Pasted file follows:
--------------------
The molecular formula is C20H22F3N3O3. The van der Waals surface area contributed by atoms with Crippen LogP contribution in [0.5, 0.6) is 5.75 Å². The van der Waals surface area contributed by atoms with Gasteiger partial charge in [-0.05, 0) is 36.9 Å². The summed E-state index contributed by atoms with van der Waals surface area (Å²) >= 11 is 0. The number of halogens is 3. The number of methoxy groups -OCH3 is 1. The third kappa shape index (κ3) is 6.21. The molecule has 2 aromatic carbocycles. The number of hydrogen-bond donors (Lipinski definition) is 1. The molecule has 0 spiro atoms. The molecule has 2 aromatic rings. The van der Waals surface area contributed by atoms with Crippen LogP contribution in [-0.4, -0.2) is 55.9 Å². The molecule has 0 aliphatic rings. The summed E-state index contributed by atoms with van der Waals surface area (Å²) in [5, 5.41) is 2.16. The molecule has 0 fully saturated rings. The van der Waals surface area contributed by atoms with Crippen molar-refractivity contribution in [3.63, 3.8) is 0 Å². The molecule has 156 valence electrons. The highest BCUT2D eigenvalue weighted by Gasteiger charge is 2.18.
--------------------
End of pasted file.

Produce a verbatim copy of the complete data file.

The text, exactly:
The molecular formula is C20H22F3N3O3. The van der Waals surface area contributed by atoms with Crippen LogP contribution in [0.5, 0.6) is 5.75 Å². The van der Waals surface area contributed by atoms with Gasteiger partial charge in [-0.05, 0) is 36.9 Å². The summed E-state index contributed by atoms with van der Waals surface area (Å²) >= 11 is 0. The number of halogens is 3. The number of methoxy groups -OCH3 is 1. The third kappa shape index (κ3) is 6.21. The molecule has 2 aromatic carbocycles. The number of hydrogen-bond donors (Lipinski definition) is 1. The molecule has 0 spiro atoms. The molecule has 2 aromatic rings. The van der Waals surface area contributed by atoms with Crippen LogP contribution in [-0.4, -0.2) is 55.9 Å². The molecule has 0 aliphatic rings. The summed E-state index contributed by atoms with van der Waals surface area (Å²) in [5, 5.41) is 2.16. The molecule has 0 fully saturated rings. The van der Waals surface area contributed by atoms with Crippen molar-refractivity contribution in [3.63, 3.8) is 0 Å². The molecule has 156 valence electrons. The highest BCUT2D eigenvalue weighted by Gasteiger charge is 2.18.